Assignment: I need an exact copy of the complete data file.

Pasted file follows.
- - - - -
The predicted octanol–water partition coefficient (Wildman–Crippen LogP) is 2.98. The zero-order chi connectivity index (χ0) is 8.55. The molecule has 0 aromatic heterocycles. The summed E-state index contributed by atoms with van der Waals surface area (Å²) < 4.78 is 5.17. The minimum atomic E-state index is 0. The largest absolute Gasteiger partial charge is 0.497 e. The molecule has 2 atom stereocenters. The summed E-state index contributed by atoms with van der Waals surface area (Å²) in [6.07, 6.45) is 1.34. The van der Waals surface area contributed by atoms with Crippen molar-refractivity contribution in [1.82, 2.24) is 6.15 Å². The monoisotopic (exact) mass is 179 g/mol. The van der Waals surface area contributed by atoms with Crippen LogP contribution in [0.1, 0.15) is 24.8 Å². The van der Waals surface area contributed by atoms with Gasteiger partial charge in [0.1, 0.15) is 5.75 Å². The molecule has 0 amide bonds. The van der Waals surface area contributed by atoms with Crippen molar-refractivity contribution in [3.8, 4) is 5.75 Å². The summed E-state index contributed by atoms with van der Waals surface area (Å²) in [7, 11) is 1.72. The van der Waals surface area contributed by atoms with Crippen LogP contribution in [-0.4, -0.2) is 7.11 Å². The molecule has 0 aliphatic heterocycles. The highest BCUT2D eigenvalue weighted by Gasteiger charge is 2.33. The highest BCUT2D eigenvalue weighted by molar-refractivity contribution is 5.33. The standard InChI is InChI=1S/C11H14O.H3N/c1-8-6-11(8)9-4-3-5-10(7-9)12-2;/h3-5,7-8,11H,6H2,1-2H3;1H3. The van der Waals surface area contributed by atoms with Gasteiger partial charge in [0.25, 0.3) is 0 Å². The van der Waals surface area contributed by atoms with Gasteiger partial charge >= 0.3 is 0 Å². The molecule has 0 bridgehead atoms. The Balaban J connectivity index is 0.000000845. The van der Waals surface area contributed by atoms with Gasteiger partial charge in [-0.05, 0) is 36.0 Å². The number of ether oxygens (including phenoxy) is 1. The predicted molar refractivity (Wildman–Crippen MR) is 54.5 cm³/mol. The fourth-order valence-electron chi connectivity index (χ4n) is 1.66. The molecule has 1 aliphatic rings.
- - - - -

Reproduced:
The predicted octanol–water partition coefficient (Wildman–Crippen LogP) is 2.98. The zero-order chi connectivity index (χ0) is 8.55. The molecule has 0 aromatic heterocycles. The summed E-state index contributed by atoms with van der Waals surface area (Å²) < 4.78 is 5.17. The minimum atomic E-state index is 0. The largest absolute Gasteiger partial charge is 0.497 e. The molecule has 2 atom stereocenters. The summed E-state index contributed by atoms with van der Waals surface area (Å²) in [6.07, 6.45) is 1.34. The van der Waals surface area contributed by atoms with Crippen molar-refractivity contribution in [1.82, 2.24) is 6.15 Å². The monoisotopic (exact) mass is 179 g/mol. The van der Waals surface area contributed by atoms with Crippen LogP contribution in [0.1, 0.15) is 24.8 Å². The van der Waals surface area contributed by atoms with Gasteiger partial charge in [0.1, 0.15) is 5.75 Å². The molecule has 0 amide bonds. The van der Waals surface area contributed by atoms with Crippen molar-refractivity contribution in [3.8, 4) is 5.75 Å². The summed E-state index contributed by atoms with van der Waals surface area (Å²) in [7, 11) is 1.72. The van der Waals surface area contributed by atoms with Crippen LogP contribution in [-0.4, -0.2) is 7.11 Å². The molecule has 0 aliphatic heterocycles. The highest BCUT2D eigenvalue weighted by Gasteiger charge is 2.33. The highest BCUT2D eigenvalue weighted by molar-refractivity contribution is 5.33. The standard InChI is InChI=1S/C11H14O.H3N/c1-8-6-11(8)9-4-3-5-10(7-9)12-2;/h3-5,7-8,11H,6H2,1-2H3;1H3. The van der Waals surface area contributed by atoms with Gasteiger partial charge in [0.25, 0.3) is 0 Å². The van der Waals surface area contributed by atoms with Gasteiger partial charge >= 0.3 is 0 Å². The molecule has 0 bridgehead atoms. The Balaban J connectivity index is 0.000000845. The van der Waals surface area contributed by atoms with Gasteiger partial charge in [-0.05, 0) is 36.0 Å². The number of ether oxygens (including phenoxy) is 1. The predicted molar refractivity (Wildman–Crippen MR) is 54.5 cm³/mol. The fourth-order valence-electron chi connectivity index (χ4n) is 1.66. The molecule has 1 aliphatic rings.